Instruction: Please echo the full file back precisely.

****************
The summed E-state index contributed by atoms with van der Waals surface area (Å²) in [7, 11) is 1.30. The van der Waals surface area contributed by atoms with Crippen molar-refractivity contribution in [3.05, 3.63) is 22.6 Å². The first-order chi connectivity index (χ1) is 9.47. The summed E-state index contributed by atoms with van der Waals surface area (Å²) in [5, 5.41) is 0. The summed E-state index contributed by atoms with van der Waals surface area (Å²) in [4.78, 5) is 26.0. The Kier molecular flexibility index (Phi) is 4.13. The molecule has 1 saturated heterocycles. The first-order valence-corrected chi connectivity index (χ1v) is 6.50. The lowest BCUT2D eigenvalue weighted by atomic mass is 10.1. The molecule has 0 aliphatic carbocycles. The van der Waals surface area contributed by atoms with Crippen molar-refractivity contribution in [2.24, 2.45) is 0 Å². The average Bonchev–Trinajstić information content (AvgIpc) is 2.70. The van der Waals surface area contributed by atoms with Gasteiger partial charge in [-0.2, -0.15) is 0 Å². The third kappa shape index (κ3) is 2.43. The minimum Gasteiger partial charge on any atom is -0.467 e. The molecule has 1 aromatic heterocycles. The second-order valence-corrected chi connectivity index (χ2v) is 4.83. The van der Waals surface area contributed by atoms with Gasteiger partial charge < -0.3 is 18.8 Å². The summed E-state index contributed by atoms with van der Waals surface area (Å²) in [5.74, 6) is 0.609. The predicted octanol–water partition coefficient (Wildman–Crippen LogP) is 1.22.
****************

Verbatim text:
The summed E-state index contributed by atoms with van der Waals surface area (Å²) in [7, 11) is 1.30. The van der Waals surface area contributed by atoms with Crippen molar-refractivity contribution in [3.05, 3.63) is 22.6 Å². The first-order chi connectivity index (χ1) is 9.47. The summed E-state index contributed by atoms with van der Waals surface area (Å²) in [5, 5.41) is 0. The summed E-state index contributed by atoms with van der Waals surface area (Å²) in [4.78, 5) is 26.0. The Kier molecular flexibility index (Phi) is 4.13. The molecule has 1 saturated heterocycles. The first-order valence-corrected chi connectivity index (χ1v) is 6.50. The lowest BCUT2D eigenvalue weighted by atomic mass is 10.1. The molecule has 0 aliphatic carbocycles. The van der Waals surface area contributed by atoms with Crippen molar-refractivity contribution in [2.24, 2.45) is 0 Å². The average Bonchev–Trinajstić information content (AvgIpc) is 2.70. The van der Waals surface area contributed by atoms with Gasteiger partial charge in [-0.2, -0.15) is 0 Å². The third kappa shape index (κ3) is 2.43. The minimum Gasteiger partial charge on any atom is -0.467 e. The molecule has 1 aromatic heterocycles. The second-order valence-corrected chi connectivity index (χ2v) is 4.83. The van der Waals surface area contributed by atoms with Gasteiger partial charge < -0.3 is 18.8 Å². The summed E-state index contributed by atoms with van der Waals surface area (Å²) in [5.74, 6) is 0.609. The predicted octanol–water partition coefficient (Wildman–Crippen LogP) is 1.22.